A Grief Archived

Darcie Wilder, literally show me a healthy person

reviewed by Fintan Calpin

'In grief, nothing stays put. One keeps on emerging from a phase, but it always recurs. Round and round. Everything repeats.' Equal parts essay and memoir, CS Lewis's A Grief Observed (1961) is an experiment in expression. How does the writer find a voice in the face of personal, private grief? Can narrative be an act of healing? The answer for Lewis came in the form of curation. Compiled from the notebooks he kept after the loss of his wife, poet Joy Davidman, A Grief Observed sees Lewis... [read more]

Ornery Brilliance

Marilynne Robinson, What Are We Doing Here? Essays

reviewed by Neil Griffiths

Marilynne Robinson’s great gift to the novel is characters of goodness, kindness, grace. Her gift to the essay is moral rigour, mental toughness, self-reliance; she seldom relies on the words of other writers, and you will look in vain for a footnote. In the end, she is just too damned serious to resort to quoting Wittgenstein at the first opportunity. There is also something austere in her sentence-making, her argumentation. As King James’ Bible might say, it is sufficient unto itself.... [read more]

'This Is Life'

Georgia Blain, The Museum of Words: a Memoir of Language, Writing and Mortality

reviewed by Gareth Carrol

Georgia Blain was diagnosed with brain cancer in 2015. Just 13 months later, at the age of 51, she died. The foreword, written by Georgia’s partner, Andrew, lays out the bare facts of this. From the start there is no illusion that this is a tale with a happy ending, but Blain’s illness does more than just take her life. She has a tumour located in the left frontal lobe of her brain – an area that plays a vital role in how we produce language. The tumour, before it has even proved fatal,... [read more]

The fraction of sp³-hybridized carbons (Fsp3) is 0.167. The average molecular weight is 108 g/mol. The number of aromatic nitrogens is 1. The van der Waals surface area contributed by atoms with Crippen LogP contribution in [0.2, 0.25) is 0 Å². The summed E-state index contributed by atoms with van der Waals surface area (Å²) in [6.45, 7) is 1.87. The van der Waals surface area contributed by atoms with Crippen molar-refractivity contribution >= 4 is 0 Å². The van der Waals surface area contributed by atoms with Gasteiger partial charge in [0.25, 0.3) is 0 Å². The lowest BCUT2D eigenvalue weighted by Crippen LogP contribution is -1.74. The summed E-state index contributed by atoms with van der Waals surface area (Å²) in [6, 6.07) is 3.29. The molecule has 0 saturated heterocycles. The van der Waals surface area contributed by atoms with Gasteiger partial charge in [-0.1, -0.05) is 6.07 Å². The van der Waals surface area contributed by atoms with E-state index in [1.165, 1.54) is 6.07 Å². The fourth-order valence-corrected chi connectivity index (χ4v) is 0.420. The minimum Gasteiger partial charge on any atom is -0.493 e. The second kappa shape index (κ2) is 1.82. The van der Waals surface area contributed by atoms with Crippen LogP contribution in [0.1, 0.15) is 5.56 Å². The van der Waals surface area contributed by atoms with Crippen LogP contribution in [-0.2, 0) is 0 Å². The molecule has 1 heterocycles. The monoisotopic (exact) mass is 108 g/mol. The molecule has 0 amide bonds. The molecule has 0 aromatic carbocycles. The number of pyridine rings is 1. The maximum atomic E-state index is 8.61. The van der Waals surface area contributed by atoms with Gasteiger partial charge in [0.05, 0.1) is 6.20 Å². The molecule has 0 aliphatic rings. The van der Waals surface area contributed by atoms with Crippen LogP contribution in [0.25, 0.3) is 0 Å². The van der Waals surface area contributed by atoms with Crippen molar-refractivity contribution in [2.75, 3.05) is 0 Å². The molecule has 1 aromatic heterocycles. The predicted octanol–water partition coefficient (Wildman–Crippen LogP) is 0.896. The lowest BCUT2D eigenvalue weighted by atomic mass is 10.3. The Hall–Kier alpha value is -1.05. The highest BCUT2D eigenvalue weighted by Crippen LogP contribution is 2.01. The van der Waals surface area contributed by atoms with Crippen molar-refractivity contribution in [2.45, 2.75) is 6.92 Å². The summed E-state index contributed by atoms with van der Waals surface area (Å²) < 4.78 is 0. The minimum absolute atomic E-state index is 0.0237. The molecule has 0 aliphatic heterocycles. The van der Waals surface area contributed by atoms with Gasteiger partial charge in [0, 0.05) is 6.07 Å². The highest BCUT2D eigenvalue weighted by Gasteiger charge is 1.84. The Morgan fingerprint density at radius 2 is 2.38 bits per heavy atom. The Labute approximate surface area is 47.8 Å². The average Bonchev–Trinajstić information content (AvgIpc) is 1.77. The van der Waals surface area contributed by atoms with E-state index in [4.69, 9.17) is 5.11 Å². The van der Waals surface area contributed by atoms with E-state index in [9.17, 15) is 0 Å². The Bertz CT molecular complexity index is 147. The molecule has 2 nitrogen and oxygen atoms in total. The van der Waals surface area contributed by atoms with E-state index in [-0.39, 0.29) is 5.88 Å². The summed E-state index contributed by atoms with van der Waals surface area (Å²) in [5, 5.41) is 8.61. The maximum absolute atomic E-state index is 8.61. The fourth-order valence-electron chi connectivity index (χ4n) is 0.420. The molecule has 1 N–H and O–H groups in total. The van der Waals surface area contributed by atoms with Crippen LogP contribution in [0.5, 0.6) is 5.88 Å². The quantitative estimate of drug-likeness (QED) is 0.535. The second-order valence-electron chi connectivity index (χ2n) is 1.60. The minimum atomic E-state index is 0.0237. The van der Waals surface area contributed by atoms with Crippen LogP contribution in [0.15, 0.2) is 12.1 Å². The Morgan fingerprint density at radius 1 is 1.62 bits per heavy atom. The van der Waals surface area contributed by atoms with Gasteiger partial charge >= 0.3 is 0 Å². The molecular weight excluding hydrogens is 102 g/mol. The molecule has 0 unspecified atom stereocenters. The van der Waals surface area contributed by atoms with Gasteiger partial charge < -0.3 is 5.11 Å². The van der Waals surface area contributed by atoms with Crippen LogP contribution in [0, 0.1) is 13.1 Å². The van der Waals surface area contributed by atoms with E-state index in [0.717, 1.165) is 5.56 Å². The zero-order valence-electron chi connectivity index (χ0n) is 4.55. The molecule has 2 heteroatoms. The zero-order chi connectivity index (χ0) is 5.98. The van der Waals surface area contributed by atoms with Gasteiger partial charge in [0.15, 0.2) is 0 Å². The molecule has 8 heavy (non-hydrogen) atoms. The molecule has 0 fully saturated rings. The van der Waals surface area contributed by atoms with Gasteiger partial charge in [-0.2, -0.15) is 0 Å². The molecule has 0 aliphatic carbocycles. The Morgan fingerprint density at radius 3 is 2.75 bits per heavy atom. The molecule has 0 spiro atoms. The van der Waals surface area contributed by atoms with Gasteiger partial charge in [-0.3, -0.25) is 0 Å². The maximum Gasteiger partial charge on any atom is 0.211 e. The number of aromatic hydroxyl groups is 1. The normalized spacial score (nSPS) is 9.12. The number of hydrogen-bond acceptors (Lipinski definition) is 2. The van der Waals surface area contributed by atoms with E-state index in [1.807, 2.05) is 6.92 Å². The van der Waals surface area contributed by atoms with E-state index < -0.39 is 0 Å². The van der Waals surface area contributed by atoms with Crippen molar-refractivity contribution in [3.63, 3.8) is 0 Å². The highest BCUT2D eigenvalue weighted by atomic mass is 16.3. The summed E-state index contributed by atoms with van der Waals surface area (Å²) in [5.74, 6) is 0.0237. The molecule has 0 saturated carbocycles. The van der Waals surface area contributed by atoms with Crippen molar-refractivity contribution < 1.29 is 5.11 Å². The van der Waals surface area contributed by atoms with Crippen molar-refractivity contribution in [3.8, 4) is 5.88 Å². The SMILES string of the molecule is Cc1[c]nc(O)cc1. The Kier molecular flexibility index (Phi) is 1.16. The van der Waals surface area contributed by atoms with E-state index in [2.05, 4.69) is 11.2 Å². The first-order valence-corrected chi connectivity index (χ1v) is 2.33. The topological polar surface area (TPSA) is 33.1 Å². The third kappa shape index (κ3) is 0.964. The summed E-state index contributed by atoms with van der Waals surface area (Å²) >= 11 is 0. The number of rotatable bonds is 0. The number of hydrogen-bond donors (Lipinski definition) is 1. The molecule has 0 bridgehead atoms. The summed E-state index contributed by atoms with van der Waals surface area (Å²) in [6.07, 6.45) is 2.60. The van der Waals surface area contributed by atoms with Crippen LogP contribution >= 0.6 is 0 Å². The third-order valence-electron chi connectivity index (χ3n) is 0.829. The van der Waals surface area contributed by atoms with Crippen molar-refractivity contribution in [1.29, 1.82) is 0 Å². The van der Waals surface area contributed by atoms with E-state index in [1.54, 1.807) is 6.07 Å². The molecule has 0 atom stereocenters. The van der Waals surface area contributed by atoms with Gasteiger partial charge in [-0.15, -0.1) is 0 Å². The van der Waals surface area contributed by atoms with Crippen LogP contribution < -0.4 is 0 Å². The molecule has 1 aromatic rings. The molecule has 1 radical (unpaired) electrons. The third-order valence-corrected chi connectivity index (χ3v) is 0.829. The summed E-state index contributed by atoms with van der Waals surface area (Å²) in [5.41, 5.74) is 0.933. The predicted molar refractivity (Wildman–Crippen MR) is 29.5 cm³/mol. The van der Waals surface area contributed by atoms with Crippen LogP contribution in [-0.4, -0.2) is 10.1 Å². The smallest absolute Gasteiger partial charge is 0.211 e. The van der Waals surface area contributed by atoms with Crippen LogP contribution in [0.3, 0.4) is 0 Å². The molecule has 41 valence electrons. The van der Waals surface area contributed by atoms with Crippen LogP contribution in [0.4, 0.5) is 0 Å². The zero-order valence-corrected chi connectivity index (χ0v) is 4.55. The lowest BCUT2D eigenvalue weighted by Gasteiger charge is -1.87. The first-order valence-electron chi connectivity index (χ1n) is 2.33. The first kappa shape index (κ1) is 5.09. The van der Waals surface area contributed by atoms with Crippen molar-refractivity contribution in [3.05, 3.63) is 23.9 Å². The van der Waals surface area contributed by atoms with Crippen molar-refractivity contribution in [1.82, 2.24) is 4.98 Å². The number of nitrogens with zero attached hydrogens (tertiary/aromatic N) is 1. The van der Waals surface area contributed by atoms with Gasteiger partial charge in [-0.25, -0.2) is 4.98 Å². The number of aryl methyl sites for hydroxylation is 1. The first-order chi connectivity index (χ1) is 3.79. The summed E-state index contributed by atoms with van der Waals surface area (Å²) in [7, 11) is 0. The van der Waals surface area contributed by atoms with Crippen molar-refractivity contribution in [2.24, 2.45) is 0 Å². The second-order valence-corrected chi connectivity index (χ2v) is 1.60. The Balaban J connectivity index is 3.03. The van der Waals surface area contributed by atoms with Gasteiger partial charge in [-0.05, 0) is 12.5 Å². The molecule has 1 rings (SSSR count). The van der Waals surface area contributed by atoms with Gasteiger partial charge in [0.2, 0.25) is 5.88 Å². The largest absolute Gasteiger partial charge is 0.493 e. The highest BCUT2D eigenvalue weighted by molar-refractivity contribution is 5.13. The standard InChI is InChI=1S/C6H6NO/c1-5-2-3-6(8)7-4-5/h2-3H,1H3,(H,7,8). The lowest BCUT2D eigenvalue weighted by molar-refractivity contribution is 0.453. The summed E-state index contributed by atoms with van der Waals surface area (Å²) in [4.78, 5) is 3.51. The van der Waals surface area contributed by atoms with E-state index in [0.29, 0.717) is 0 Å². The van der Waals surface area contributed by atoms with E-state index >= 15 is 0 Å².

To See Through Appearances

JM Coetzee, Late Essays: 2006-2017

reviewed by Marc Farrant

It is still a commonplace that major prize-winning novelists are writers who, broadly speaking, work within the conventions of realism. Their novels win prizes when this realism is animated by formal or stylistic embellishments whereby the storytelling artifice becomes either passively incorporated, via ‘literary’ language, or actively incorporated, via the techniques of metafiction, such as staging the writing process in the work itself. It is through the deployment of such techniques that... [read more]

The Line That Lies Unspoken

Eli Davies & Rhian E. Jones (eds.), Under My Thumb: Songs That Hate Women and the Women That Love Them

reviewed by Thom Cuell

We all have our guilty pleasures – the songs that we can’t help singing along to, even when we’re trying not to think too hard about what the words are actually saying. There comes a time, though, when we are forced to make decisions about the art we consume, and what it says about us as individuals. In many ways, the dilemma facing the consumer of culture is the same as that of the high street shopper: do we boycott artists who contravene our personal ethics and attempt to patronise... [read more]